Feedback-assisted three-dimensional reconstruction of the left ventricle with MRI

Cory M. Swingen, Ravi Teja Seethamraju, Michael Jerosch-Herold

Research output: Contribution to journalArticlepeer-review

22 Scopus citations


Purpose: To develop and test a new technique for rapid, accurate three-dimensional (3D) reconstruction of the left ventricle (LV) and calculation of its volume parameters, with images from multiple orientations and interactive feedback. Materials and Methods: The ventricular surface was fit to a number of user-placed guide points in magnetic resonance (MR) images using bivariate smoothing splines. A 3D model was reconstructed and the LV volumes were calculated at both end diastole (ED) and end systole (ES). This technique was validated using a phantom, and applied to studies of 18 patients and four volunteers (N = 22) imaged on a 1.5-T clinical scanner. The results of the 3D method were compared to the standard 2D short-axis slice summation technique, which is widely used for the analysis of cardiac function. Results: There was excellent agreement between the computed volume of the phantom using the 3D modeling method and the actual volume (190.50 mL ± 3.06 mL, and 191.0 mL ± 2.5 mL, respectively). There was good correlation between the volumes calculated with our 3D model and the slice summation technique (ED volume (EDV) difference, 6.36% ± 8.99% [mean ± SD]; ES volume (ESV), 0.92% ± 14.75%; stroke volume (SV), 10.54% ± 13.95%; ejection fraction (EF), 4.22% ± 9.16%). The 3D method was found to be more accurate than the slice summation technique for calculating LV volumes and mass from images of different slice orientations. Variations in the parameters between the two separate orientations using the 3D model vs. the slice summation method were as follows: EDV: 2.11% ± 1.52% vs. 10.36% ± 9.33%; ESvolume: 2.76% ± 1.64% vs. 6.39% ± 3.62%; SV, 3.02% ± 4.38% vs. 18.84% ± 15.30%; EF, 2.03% ± 2.16% vs. 8.58% ± 6.73%; and LV mass: 4.77% ± 2.4 1% vs. 24.59% ± 6.41%. Differences in the ES volume due to the inclusion or exclusion of the most basal slice were found to be lower with the 3D model (6.90% ± 3.83%) compared to the slice summation method (25.04% ± 6.15%). Conclusion: 3D models can be used to accurately determine ventricular volume parameters. Results can be obtained using images from a variety of orientations, providing greater flexibflity during image acquisition and possibly reducing the number of images needed for analysis. Feedback is provided to assist the analysis by providing a continuous update of the LV shape and volume. This feature allows the user to determine LV parameters to a predefined accuracy or to terminate the analysis when the parameters are not changing. This method is not restricted to multislice cine imaging in a single or prescribed slice orientation, and can be used for quick, accurate, and interactive analysis of cardiac function.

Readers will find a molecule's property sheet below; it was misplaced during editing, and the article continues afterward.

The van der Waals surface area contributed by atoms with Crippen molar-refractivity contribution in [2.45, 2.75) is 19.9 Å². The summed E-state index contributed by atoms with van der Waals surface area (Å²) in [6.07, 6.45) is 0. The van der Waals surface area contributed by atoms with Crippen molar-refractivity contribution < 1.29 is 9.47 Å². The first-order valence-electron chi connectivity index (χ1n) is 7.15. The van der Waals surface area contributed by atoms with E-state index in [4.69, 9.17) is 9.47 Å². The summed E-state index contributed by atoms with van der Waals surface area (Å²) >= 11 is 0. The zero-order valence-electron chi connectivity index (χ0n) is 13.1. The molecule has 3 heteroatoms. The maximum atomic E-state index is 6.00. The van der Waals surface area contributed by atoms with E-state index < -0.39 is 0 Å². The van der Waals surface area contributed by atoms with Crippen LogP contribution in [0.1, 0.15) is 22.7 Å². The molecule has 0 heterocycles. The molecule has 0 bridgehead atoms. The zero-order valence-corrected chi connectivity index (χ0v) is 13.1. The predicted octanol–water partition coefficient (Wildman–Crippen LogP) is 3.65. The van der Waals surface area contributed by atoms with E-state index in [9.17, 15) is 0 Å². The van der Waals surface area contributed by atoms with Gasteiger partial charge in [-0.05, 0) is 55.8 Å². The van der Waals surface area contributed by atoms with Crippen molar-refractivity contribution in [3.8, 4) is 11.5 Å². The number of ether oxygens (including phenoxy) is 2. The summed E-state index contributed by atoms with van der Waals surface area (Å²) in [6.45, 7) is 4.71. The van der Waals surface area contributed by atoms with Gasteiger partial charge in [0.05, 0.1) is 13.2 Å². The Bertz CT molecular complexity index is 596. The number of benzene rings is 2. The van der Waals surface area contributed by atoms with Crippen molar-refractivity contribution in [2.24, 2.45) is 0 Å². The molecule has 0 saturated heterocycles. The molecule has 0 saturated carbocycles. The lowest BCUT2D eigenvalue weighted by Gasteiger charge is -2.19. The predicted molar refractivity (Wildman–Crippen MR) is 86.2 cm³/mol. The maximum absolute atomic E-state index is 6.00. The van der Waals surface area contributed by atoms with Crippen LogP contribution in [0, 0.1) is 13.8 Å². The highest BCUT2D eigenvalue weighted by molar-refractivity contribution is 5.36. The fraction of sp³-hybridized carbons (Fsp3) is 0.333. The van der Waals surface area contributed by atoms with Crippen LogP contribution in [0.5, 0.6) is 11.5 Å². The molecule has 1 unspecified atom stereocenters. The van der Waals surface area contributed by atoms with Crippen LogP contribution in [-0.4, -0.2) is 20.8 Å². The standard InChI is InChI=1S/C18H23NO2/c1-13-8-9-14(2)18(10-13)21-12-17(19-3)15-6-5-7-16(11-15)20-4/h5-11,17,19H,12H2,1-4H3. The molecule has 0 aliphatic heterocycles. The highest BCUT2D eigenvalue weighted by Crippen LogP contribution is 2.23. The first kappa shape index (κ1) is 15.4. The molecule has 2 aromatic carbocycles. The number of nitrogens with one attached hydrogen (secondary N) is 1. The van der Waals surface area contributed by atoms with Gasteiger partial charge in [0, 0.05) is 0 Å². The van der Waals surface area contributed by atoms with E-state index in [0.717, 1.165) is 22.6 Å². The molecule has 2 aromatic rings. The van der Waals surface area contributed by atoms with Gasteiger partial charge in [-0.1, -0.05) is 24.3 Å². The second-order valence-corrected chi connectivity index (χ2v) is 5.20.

Original languageEnglish (US)
Pages (from-to)528-537
Number of pages10
JournalJournal of Magnetic Resonance Imaging
Issue number5
StatePublished - May 1 2003


  • Feedback
  • Left ventricle
  • Magnetic resonance imaging
  • Three-dimensional
  • Volume


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